Clearly, the Kansas City Chiefs have not paid attention to the fine details of Andy Reid's tenure as head coach of the Philadelphia Eagles.
Otherwise, there is no way they would have let general manager Scott Pioli walk out the door moments before Reid walked in as the new head coach on Friday.
I'm not saying Reid was a bad hire. Despite the way things ended, his resumé over 14 years as the Eagles coach is impressive. He didn't win a Super Bowl, but he won more games than any coach in Eagles history, made the playoffs nine times, reached five NFC Championship Games and made it to a Super Bowl.
The Chiefs could have done a lot worse than hire a guy with that amount of success.
And honestly, I don't know enough about the job that Pioli did in 4 four years running the Chiefs to say whether he earned his "mutually agreed" parting papers.
I do know that Pioli, who was a five-time winner of the NFL Executive of the Year when he was vice president/player personnel with the New England Patriots, had only a 23-41 record in four seasons, with 10 coming in the 2010 season, when the Chiefs had their only winning season in his tenure and took the AFC West.
Pioli also had to fire the two coaches he hired - Todd Haley and Romeo Crennel - so perhaps, the NFL worst 2-14 record in 2012 was the final straw.
"After several productive conversations, we made the difficult decision to part ways with Scott Pioli and allow him to pursue other opportunities," Chiefs chairman Clark Hunt said in a statement released by the team.
It could simply be that, but the nearly simultaneous timing of these moves sure looks more as if Chiefs ownership capitulated to whatever Reid wanted to get him to come to Kansas City than simply wanting to get rid of Pioli.
If Pioli was the problem, why didn't Kansas City fire him at the same time it fired Crennel on Monday?
The only thing that's changed since then is that Reid, who also was fired on Monday, talked to the Chiefs for 9 hours on Wednesday and then began negotiating the terms of his hiring.
It sure appears as Pioli read the tea leaves that this was going to be Reid's show and decided it was best to move on.
Now Reid can hire a de facto general manager - one former yes men, Tom Heckert, just got fired as GM in Cleveland - and go about his business the way he did for the most of his time with the Eagles.
The Eagles always had a general manager, but everyone knew that once Eagles owner Jeffrey Lurie fired GM Tom Modrak in 2001 and made Reid the vice president of football operations, Reid called the final shots on player decisions.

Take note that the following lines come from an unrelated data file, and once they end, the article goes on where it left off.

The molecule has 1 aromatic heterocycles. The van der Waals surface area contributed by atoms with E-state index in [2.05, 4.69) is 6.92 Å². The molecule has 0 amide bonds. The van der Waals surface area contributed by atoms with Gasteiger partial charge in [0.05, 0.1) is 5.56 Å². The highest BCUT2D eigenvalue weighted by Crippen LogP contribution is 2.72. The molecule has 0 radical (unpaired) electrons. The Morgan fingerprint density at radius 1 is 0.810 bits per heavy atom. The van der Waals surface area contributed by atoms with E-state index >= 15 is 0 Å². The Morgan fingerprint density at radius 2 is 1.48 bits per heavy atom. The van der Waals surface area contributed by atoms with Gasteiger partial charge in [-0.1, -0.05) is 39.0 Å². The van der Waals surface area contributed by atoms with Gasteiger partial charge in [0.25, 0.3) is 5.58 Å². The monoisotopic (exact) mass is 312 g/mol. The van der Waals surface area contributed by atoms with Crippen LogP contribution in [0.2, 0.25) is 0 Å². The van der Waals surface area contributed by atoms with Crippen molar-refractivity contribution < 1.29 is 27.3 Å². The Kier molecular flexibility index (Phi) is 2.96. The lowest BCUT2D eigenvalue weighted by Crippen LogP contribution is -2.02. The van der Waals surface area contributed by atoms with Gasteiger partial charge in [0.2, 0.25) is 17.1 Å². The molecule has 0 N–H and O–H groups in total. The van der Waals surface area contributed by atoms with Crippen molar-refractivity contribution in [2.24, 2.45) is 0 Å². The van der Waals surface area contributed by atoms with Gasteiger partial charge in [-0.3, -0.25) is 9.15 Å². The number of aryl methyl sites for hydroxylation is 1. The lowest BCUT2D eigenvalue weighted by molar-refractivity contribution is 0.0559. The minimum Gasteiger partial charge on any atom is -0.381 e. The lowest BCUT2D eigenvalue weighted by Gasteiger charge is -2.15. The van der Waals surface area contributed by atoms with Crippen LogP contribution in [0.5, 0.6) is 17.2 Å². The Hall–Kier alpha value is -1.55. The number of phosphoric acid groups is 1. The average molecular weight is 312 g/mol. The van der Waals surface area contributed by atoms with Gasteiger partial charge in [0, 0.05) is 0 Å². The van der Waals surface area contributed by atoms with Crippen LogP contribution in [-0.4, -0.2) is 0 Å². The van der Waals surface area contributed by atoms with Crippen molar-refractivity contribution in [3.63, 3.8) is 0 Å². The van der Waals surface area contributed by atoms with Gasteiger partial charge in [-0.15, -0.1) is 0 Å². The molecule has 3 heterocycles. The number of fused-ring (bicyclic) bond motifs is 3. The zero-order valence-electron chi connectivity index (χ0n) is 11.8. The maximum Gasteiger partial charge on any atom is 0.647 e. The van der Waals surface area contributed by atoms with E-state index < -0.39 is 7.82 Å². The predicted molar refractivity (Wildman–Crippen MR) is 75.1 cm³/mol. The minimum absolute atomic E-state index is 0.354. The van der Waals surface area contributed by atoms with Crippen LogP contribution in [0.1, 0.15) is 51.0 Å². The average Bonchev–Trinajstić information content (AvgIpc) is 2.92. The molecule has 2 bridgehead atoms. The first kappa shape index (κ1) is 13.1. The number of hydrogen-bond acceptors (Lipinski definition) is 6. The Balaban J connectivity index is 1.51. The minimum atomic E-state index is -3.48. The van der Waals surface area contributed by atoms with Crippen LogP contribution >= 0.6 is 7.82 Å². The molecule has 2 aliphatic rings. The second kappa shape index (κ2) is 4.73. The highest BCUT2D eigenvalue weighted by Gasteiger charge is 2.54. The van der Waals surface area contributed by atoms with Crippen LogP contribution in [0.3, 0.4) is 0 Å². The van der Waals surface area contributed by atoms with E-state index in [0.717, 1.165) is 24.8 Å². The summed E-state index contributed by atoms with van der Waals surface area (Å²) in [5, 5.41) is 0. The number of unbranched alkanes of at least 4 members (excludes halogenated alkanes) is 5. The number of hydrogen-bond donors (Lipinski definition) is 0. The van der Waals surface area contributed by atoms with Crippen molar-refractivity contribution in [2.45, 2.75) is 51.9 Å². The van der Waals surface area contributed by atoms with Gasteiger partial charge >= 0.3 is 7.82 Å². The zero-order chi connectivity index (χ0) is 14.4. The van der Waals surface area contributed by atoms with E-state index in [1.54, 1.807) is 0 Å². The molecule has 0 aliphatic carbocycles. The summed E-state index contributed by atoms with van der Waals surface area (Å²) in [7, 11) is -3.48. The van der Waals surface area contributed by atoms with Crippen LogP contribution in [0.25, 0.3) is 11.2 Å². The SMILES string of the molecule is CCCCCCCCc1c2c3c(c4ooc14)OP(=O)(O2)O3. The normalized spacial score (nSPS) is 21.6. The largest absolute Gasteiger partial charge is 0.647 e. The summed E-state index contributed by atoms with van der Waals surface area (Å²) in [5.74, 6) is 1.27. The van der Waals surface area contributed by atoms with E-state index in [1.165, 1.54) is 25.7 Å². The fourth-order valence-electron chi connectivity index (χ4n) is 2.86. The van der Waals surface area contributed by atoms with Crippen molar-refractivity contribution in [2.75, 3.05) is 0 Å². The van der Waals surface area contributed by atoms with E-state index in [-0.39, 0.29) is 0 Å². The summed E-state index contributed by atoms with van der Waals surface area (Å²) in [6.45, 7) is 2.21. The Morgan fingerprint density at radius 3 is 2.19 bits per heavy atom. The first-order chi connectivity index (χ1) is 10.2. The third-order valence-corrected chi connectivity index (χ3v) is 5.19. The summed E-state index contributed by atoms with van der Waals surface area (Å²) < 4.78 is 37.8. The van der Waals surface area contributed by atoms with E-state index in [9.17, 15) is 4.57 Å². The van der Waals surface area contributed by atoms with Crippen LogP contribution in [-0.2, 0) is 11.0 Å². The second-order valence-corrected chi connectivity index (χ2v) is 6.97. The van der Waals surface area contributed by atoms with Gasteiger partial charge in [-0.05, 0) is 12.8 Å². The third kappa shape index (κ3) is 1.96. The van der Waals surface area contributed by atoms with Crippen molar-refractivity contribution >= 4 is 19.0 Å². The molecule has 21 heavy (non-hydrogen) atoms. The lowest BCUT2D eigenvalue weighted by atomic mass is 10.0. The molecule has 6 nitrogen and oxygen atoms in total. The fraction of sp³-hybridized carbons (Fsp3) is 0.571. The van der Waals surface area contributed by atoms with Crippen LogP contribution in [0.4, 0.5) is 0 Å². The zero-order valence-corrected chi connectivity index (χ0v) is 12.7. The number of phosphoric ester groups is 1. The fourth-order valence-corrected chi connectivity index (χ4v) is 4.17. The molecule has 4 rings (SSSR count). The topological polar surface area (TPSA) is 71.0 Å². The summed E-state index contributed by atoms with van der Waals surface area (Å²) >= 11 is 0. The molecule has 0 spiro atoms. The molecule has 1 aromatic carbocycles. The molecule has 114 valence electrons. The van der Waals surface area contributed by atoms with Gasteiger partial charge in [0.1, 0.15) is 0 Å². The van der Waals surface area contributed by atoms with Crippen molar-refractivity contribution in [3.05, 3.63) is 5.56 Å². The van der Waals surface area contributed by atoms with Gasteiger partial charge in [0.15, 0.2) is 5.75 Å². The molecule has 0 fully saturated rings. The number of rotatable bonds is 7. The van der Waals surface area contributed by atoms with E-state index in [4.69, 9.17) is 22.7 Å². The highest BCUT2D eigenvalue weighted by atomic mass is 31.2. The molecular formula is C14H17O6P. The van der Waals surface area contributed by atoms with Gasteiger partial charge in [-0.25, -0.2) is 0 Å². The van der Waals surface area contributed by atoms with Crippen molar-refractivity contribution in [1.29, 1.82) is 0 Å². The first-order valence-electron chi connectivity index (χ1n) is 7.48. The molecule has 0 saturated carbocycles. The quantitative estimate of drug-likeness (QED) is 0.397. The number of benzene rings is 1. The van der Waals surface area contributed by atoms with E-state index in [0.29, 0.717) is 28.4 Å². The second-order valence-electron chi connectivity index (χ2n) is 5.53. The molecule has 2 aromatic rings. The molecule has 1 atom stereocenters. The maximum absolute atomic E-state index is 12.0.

It's hard to believe that Reid would have not asked for the same thing from Kansas City. With Pioli leaving, the Chiefs apparently said OK.
The Chiefs will hire a general manager, but with Reid in place first, there will be little debate about who will have the ultimate say in picking players and assistant coaches.
Way to snooker them, Big Red.
Kansas City didn't do its homework well enough.
Reid was a good coach, but he also was a horrible evaluator of talent. Andy Reid the player personnel manager was the worst enemy of Andy Reid the head coach.
The current sorry state of the Eagles is the direct result of the player and coaching evaluation blunders Reid has made over the past three seasons.
It started when Reid had to scrap a well-developed plan to transition the quarterback position from Donovan McNabb to Kevin Kolb after Kolb got a concussion in the first half of the first game in 2010 season.
Naming Michael Vick as the starting quarterback and then signing him to a huge extension based on eight successful games in 2010 set the Birds on a collision course with disaster.
Each subsequent move seemed to multiply itself in inefficiency.
There was the disastrous 2011 hiring of offensive-line coach Howard Mudd and wide-nine architect Jim Washburn as defensive-line coach.
After those moves, Reid topped himself with the coup de grace of bad moves by promoting longtime offensive-line coach Juan Castillo to defensive coordinator.
Did the Chiefs not notice this?
Then there are the numerous high-draft-pick busts: wide receiver Freddie Mitchell, offensive lineman Shawn Andrews, defensive tackle Broderick Bunkley, offensive lineman Danny Watkins, safeties Nate Allen and Jaiquan Jarrett, offensive tackle Winston Justice, and others.
The failure to get quality players in the draft led to Reid down the mercenary road of trying to build and win through free agency. Did Kansas City not see Stacey Andrews, Jason Babin, Nnamdi Asomugha and Demetress Bell?
Just a surface analysis of the Eagles football operations of the past four seasons would reveal the numerous blunders that caused this team to go from one that was one win away from advancing to the Super Bowl in the 2008 season to flaming out at 4-12 in 2012?
That falls almost exclusively on decisions made by Reid.
The truth is that most of Reid's success came with players he inherited when he was hired in 1999, such as Brian Dawkins, Troy Vincent, Hugh Douglas, Jeremiah Totter, Duce Staley and Tra Thomas, or players acquired when he and Modrak shared power, including McNabb, Corey Simon and Jon Runyan.
As those players aged, few of draft picks or free agents that came in after Reid wrested power were able to adequately replace them.
The end for Reid with the Eagles finally came on the last day of 2012, but it really was the culmination of a slow burn starting in 2001, when he won a power struggle in South Philly with Modrak.
By giving Reid as much power as it looks they have, the Kansas City Chiefs chose to overlook Eagles history. Ultimately, that will prove to be a big mistake.